International market access for Alberta products has dominated headlines and board rooms for years, and that won’t change any time soon. Getting Alberta energy to market at fair prices is the top priority for the Alberta economy, but while policy makers and energy producers chip away at that problem, Canada needs to continue to work on tearing down internal barriers to trade. A recent report from the International Monetary Fund (IMF) took a close look at the true cost of internal trade barriers, and the impacts are significant.
The IMF report estimates that if all trade barriers (such as vehicle weight and dimension standards, provincial permitting rules, varying technical and safety standards) were eliminated, Canada’s GDP would be 4 per cent higher. That amounts to around $86 billion in additional economic activity across the country every year.
Removing all internal trade irritants is impossible but if we can get even halfway there, we’d generate $40 billion in new trade activity – and that’s nothing to sneeze at.
Politicians understand this. Over the years, governments have tried in various ways to boost the flow of goods and services within Canada. Provinces have worked together to make trade agreements like the New West Partnership Trade Agreement among the western provinces and the 2009 Quebec-New Brunswick deal. The IMF report says these efforts have paid off in increased economic activity in those provinces.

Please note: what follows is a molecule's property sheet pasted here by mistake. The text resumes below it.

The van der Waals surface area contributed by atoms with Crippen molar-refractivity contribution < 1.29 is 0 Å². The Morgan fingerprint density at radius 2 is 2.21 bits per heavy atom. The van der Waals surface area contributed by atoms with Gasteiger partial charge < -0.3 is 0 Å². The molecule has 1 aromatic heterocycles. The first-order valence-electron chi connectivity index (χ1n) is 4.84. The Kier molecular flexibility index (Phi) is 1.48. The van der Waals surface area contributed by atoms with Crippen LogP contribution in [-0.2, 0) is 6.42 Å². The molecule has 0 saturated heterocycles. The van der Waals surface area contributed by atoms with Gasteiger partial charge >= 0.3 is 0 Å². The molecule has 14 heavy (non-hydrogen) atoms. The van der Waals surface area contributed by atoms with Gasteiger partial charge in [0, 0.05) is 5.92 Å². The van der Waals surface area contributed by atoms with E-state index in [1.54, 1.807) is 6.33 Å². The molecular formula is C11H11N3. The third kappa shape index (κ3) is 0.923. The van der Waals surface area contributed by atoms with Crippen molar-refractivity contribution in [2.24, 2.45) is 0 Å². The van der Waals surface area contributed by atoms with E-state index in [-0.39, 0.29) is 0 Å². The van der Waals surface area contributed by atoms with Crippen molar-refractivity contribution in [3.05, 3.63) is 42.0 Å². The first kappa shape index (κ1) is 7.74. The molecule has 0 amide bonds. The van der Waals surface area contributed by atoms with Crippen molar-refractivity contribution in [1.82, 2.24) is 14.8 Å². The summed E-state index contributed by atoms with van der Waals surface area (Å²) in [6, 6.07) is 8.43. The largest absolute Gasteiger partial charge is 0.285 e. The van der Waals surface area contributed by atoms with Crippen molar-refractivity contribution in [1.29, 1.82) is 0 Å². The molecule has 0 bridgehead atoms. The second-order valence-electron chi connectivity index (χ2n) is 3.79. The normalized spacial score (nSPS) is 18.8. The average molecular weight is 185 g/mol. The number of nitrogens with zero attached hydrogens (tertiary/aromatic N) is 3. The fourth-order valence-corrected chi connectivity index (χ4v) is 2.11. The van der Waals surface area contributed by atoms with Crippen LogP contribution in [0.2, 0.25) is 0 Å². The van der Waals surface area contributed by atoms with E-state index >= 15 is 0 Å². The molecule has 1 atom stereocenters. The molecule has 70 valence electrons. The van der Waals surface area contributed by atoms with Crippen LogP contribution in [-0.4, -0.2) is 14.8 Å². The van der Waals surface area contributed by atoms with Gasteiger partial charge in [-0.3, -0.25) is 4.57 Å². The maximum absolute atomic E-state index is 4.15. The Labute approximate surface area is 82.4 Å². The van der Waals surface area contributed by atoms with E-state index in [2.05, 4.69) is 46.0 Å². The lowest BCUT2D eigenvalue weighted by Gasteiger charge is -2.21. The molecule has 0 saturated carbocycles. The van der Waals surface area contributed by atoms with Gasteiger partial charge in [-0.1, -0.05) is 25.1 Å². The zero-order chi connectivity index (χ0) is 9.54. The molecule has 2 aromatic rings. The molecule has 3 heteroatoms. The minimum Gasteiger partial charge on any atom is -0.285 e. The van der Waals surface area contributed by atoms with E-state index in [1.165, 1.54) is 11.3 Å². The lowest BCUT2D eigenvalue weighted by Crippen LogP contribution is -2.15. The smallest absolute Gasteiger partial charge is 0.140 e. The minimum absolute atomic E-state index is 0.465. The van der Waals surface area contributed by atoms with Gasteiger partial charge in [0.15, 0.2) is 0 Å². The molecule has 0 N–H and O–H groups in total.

The 2017 the Canadian Free Trade Agreement made government procurement rules more transparent, and there’s a legislated process for reducing red tape and duplication. However, too many exemptions remain, adding an estimated 7 per cent cost to petroleum products and 27 per cent to manufactured goods.
A recent Financial Post story shone a light on Edmonton-based manufacturer Levven Electronics – a manufacturer of internet-enabled light switches and receivers. It’s a local success story, but here’s the rub: varying building codes across Canada prevent Levven from selling switches to 90 per cent of the Canadian home building market.
It’s frustrating that the kind of company everybody wants to see here in Alberta – innovative, advanced, export-oriented – is being stifled by policy makers’ failure to adapt to new technology.
The challenge here is the absence of a single decision-making entity that can make these trade barriers disappear. The feds, provinces and municipalities all have reasons for their rules. Some of these rules are legitimate and address problems specific to that jurisdiction. Others are just remnants of a failure to update and revise rules in a timely way. Some rules are political; powerful stakeholders have a vested interest in maintaining the status quo.
Another problem is that removing trade barriers often doesn’t have an immediate payoff for politicians. Any regulatory change inevitably annoys someone, and the economic benefits are difficult to measure. The massive benefit of broad-based regulatory reform is only visible from a distance.
This all boils down to competitiveness. Canada can and should be a global manufacturing powerhouse, but we need to get our own house in order first.
Canadian Manufacturers & Exporters (CME) is the voice of Canadian manufacturing. CME represents more than 2,500 companies who account for an estimated 82 per cent of manufacturing output and 90 per cent of Canada’s exports.